Speaking Tuesday at the weekly Justice and Development Party (AK Party) group meeting at Parliament Prime Minister Ahmet Davutoğlu said that Turkey will save itself from the scourge of terrorism soon at the end of the counterterrorism operations, which will continue resolutely.
Turkey is currently fighting terrorist organizations on multiple fronts, including the PKK, DAESH and the far-left Revolutionary People's Liberation Party-Front (DHKP-C) both within and outside its borders.
"Nobody should doubt it. This fight, which we will carry out until Turkey saves itself from the problem of terrorism, will continue without rupture. Hopefully, as a result of this determined fight, Turkey will be saved soon from this terrorism problem completely," he said.
Saying that those who use terrorism against Turkey only try to waste the country's energy and time, Davutoğlu said: "PKK and its extensions on one side and DAESH on the other, organize simultaneous attacks. Two terrorist organizations fight against each other. Those who slander Turkey on the DAESH issue are also part of this game. The Democratic Union Party [PYD], DAESH and killer [Bashar] Assad regime [in Syria] are acting in blatant cooperation. Those who dig ditches, turn our cities into ruins, attack our citizens and those who fire rockets targeting Kilis reflect the same mentalities."
Regarding the BBC's recent interview with one of senior PKK leader Cemil Bayık titled: "Cemil Bayık: An interview with Turkey's most wanted man," Davutoğlu dismissed it as not being journalism and said it rather promotes terrorism.
"Unfortunately, the international community cannot give a good account of itself and a hypocritical attitude is still embraced on the issue of terrorism. Tents of a brutal terrorist organization might be erected in European capitals and their rags [flags] might be displayed," he said, and added that actions in favor of the PKK should not be regarded as journalism after its attacks, and likewise, Turkey cannot consider any action about DAESH as journalism after the Paris and Brussels attacks.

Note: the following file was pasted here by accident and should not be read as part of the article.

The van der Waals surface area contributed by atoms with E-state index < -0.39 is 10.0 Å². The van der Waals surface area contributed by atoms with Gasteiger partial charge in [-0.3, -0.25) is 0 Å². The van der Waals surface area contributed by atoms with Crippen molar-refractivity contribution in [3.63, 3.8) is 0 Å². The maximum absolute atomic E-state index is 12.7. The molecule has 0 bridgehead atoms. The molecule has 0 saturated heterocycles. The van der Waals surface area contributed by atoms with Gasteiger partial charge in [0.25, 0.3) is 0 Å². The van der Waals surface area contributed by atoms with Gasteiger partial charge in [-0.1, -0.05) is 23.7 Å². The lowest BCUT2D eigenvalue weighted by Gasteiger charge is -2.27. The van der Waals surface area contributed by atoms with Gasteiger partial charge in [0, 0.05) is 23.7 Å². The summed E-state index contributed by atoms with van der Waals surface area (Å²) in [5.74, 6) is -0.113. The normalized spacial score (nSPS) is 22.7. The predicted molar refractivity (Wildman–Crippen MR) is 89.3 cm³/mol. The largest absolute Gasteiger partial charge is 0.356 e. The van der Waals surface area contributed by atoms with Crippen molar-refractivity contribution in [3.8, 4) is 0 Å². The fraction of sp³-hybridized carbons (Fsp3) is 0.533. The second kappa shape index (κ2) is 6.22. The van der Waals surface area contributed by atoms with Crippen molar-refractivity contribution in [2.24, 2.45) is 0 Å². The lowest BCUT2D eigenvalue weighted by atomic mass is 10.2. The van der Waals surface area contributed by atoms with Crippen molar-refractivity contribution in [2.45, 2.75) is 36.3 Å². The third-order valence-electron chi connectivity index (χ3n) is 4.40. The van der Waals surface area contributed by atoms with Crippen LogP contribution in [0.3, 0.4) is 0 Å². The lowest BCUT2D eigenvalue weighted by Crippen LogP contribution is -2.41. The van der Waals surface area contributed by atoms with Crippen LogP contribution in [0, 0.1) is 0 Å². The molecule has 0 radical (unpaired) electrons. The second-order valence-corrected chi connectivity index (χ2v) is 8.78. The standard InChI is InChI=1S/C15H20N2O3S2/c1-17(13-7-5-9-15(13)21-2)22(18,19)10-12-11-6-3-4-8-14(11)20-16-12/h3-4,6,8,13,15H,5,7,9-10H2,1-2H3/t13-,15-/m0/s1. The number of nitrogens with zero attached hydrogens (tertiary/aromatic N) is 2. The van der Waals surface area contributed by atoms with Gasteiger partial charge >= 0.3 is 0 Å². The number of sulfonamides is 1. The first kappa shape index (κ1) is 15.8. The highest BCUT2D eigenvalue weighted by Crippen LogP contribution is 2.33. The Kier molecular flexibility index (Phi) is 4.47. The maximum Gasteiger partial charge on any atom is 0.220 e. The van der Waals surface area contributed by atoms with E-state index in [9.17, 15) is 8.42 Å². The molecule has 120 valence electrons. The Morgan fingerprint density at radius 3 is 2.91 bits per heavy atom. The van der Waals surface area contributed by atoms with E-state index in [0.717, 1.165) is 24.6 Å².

Presidential spokesperson İbrahim Kalın on Tuesday also accused some international media organizations of trying to justify the PKK by conducting interviews with its leaders. "These efforts are to exonerate the terrorist organization and have nothing to do with journalism.
"This is nothing but indirect support for terrorist propaganda."
He asked what would have been the reaction from countries if a foreign news agency, which was financed with its people's taxes, had carried out an interview with al-Qaida members and tried to portray its leadership as "reasonable and legitimate actors" following the 2007 terrorist attacks in the U.K.
PKK supporters had set up a tent in Brussels in March while Davutoğlu and a Turkish delegation were working with the EU to reach the deal on refugees and migrants. The tent had been set up in front of the European Council building just two days after a terrorist attack killed dozens of people in Ankara on March 13.
Although Belgian police had ordered the tent to be removed following the bombings in Brussels, the PKK supporters set up the tent again. Belgian government ministers had made no move to interfere with the tents, although they had pledged to cooperate in the fight against terrorism.